I have an HP SAN storage array that has 2 fans on the back. They run at full speed all of the time, and I'd like to slow them down based on the temperature of the hard drives in the array.

The fans don't have any good exterior markings (other then 12V), so in the name of science, I sacrificed one of the pair.

There are 6 wires:

  • M+
  • M-
  • PROG
  • TACH
  • ENB

I get that M+ and M- are for power and that TACH is probably to measure the speed of the fan, but any idea what the other 3 are? And based on those connection names, any idea on the right way to control the fan speed?

  • \$\begingroup\$ Once, for a high school project, I've built a temperature PID regulator based on a 8052 uC, and using thermistors for measuring temperature. It was nice, but sadly has never been mounted on my (RIP) PC. \$\endgroup\$ – clabacchio Feb 8 '12 at 8:03

Could you post the picture of what's left of the fan, which you have dissected/sacrificed? Does it have a built in controller or motor driver?

If you have an oscilloscope - probe the lines. You can also disconnect one line at a time and see how the fan and the host will react. This could shed some light on the purpose of the lines.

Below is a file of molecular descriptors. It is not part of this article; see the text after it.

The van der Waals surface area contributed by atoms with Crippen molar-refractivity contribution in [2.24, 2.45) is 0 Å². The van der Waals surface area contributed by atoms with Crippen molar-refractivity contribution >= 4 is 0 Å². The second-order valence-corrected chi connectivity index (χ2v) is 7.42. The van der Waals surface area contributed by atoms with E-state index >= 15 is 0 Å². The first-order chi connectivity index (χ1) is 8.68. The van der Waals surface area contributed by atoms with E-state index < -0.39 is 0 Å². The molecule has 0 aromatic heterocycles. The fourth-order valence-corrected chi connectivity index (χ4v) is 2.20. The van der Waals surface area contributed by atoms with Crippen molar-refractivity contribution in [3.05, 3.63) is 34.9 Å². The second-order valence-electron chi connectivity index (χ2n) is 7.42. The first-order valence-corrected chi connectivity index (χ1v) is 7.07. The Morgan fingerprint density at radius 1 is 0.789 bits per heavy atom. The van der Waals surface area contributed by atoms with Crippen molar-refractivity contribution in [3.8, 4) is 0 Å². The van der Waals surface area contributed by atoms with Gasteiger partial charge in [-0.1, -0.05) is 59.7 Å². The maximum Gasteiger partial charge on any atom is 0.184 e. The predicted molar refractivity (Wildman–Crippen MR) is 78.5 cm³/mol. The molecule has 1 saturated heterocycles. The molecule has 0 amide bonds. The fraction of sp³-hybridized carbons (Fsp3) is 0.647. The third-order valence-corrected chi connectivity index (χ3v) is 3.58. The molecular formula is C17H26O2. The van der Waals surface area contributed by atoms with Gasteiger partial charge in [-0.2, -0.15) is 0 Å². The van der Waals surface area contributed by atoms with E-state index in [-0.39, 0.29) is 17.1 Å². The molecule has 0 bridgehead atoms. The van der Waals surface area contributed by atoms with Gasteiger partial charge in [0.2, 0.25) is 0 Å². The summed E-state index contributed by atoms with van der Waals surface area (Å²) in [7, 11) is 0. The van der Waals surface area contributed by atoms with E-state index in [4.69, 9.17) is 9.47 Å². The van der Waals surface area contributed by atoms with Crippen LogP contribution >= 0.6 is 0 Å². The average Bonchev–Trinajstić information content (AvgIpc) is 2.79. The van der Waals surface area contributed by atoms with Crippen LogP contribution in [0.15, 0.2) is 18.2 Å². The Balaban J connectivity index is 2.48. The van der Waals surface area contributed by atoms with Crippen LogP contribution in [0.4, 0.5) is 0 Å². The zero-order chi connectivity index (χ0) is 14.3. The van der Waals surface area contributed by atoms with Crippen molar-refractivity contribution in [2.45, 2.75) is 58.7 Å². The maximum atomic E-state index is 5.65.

Most fans have only 3 lines: motor+, ground, tach. Without knowing anything else, here's an educated guess about the 3 remaining lines:

PROG is for factory use. Perhaps, the fan has a built in memory (?) for calibration parameters (?).

ENB is a logic level on/off signal. Some times, it can be used for PWM speed control.

IDENT allows the host to identify the fan. On the fan, it could be connected to one of the following:
a resistor, which identifies the type of the fan
a nonvolatile memory
shorted to some other pin, which can tell the host whether the fan is connected at all or not

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    \$\begingroup\$ A lot of field-replaceable parts for enterprise equipment have small serial ROMs or Flash RAMs with FRU information (FRU order number, manufacture information, etc). It's weird getting a fan assembly with a ROM chip, though. \$\endgroup\$ – Alexios Feb 9 '12 at 23:22
  • \$\begingroup\$ Unless it's a very fancy HP san, I would expect IDENT to merely be a short to let the host know it has a fan, rather than having a fan which isn't turning (yet). ENB to turn the fan off an on, and PROG to provide the PWM. But post some pictures of the fans and the boards in the hubs of the fans, and the PCB near where the fan connects. \$\endgroup\$ – james Jan 15 '19 at 12:33

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